The Tokyo Olympics are certainly the most restrictive Olympics we have seen. There are limits on who can attend the games. It is isolating performing at such a high level without your family or auxiliary coaches and teammates. Never underestimate the importance of surrounding yourself with a support system. Simone has expressed that nature is not working. She said in her press conference how it is so challenging and isolating not competing with an audience. It must be harsh performing in a large arena with the echoes of empty seats.
Strategizing for the benefit of the team
The Olympics are about strategy. Just like in business, you never perform the most erratic and hefty services. A strong leader is prepared and confident enough to design a plan. In sports, you must do the same. Simone (and likely the coaches) knew competing was too risky in her current state. They were more likely to win using other teammates to fill her placements. So why was Simone there at all? Surely another gymnast from the Olympic trials would have relished and appreciated the opportunity to go to the Olympics. Even though Simone had some setbacks at the Olympic trials, you probably thought she was just pacing herself to peak in Tokyo.
Simone must be at the Olympics for her career, USA gymnastics’ reputation, and NBC’s ratings. If she performed, all those beneficiaries would have benefited, whether she stuck her landings or not. Yes, Simone could have competed since she is not officially injured, but a leader knows when to take a step back. The team won silver, which is remarkable since some gymnasts did not anticipate performing at certain events. If Simone competed and had too many errors, the USA could have won nothing. That failure could damage Simone’s branding as the “GOAT,” which would be a great disappointment to USA Gymnastics. Like any team, the powers that be included teammates that would be suitable “backups” in case Simone (or any of them) could not perform.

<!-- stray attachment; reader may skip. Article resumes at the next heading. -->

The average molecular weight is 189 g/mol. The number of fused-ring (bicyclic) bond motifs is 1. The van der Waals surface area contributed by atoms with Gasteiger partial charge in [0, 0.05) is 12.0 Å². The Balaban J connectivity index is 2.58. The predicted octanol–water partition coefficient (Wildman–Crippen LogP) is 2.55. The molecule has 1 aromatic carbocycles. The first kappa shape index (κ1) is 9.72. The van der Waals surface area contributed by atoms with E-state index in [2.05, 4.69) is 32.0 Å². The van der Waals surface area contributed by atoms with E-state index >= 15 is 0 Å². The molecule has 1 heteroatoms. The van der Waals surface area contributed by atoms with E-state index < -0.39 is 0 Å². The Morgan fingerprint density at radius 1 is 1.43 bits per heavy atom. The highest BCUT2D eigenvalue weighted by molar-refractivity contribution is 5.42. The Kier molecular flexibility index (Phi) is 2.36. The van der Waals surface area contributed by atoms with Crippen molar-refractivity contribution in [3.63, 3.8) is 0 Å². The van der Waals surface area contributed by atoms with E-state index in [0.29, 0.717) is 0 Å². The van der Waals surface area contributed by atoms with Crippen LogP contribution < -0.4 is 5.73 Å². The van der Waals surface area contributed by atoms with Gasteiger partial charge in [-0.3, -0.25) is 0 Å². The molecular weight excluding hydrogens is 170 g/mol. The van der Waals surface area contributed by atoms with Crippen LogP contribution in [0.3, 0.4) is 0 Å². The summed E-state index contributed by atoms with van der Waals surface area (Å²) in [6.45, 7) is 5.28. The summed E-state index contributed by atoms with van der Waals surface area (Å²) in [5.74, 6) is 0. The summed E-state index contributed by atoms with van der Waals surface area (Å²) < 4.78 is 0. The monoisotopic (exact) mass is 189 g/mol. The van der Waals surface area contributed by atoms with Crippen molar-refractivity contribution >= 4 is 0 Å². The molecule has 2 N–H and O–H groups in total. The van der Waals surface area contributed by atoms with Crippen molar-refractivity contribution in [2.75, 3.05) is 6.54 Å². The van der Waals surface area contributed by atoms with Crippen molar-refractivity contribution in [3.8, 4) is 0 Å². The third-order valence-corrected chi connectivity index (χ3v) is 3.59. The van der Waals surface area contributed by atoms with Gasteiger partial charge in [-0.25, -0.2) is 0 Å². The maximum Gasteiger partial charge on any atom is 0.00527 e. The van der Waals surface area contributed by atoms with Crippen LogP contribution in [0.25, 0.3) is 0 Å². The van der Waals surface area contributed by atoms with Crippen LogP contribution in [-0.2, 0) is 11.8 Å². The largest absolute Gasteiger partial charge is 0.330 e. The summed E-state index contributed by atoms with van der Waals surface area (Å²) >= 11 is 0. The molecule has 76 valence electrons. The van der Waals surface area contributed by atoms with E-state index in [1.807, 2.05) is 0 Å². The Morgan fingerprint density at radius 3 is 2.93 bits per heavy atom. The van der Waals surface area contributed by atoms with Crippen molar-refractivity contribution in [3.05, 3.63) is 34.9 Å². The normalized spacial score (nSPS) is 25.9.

Simone lamented the pressure she is under being somewhat of a product. She said in the press conference, “we’re putting content out, so I don’t want to put anything out there that people wouldn’t view as nice. So, I didn’t want to go out here and kind of end that series and that chapter on the note that we did. It could turn around for the better.”
Simone’s leadership is contagious
This is an excellent example as to why they have a team. At the highest level, there still is no “I” in “team.” In business, you always have backup and contingency plans. The same applies to sports. Simone’s teammate, Suni Lee, expressed that they all became leaders thanks to Simone. Suni said in the press conference, “It was very emotional. But at that moment we all knew we needed to come together as a team and kind of build that leadership up together because we didn’t have Simone at that moment. Obviously, she came back out right after and gave us a pep talk, which was very helpful.”
Passing the torch gracefully
While Simone has a storied career ahead of her, she wants to bring up the next generation of gymnasts. Her teammates Jordan Chiles, Suni Lee, and Grace McCallum look up to Simone intensely. They stepped up to perform when Simone couldn’t. Simone was thinking about the future of USA Gymnastics by allowing them to win silver. Simone said, “And that’s why we have teammates, because if somebody’s feeling down, you have to step up. And they did just that. So, kudos to them.”
The bottom line
While Simone Biles is the most talented player on her team and “still the GOAT” is trending on Twitter, she exemplifies how instilling leadership throughout her team benefits everyone. Any leader must consider their part in creating the best outcomes for the entire team. Ego aside, sometimes letting your team perform in place of yourself is the best for everyone. Simone stepped to the side, allowing her teammates to perform more routines on the world’s most significant stage, ultimately winning the silver medal. She exemplifies the importance of optimal mental and physical health. Establishing a stable environment and strategy can make or break your goals. She shows why contagious leadership always wins. In the end, knowing when it’s the right time for your protégés to step up is a great way to be celebrated in your career.
Source: Agência Brasil Fotografias, CC BY 2.0 <https://creativecommons.org/licenses/by/2.0>, via Wikimedia Commons
What do you think about Simone stepping back? Was it the best choice for the team, or do you think she could have pulled through and won gold?
Tell us in the comments below!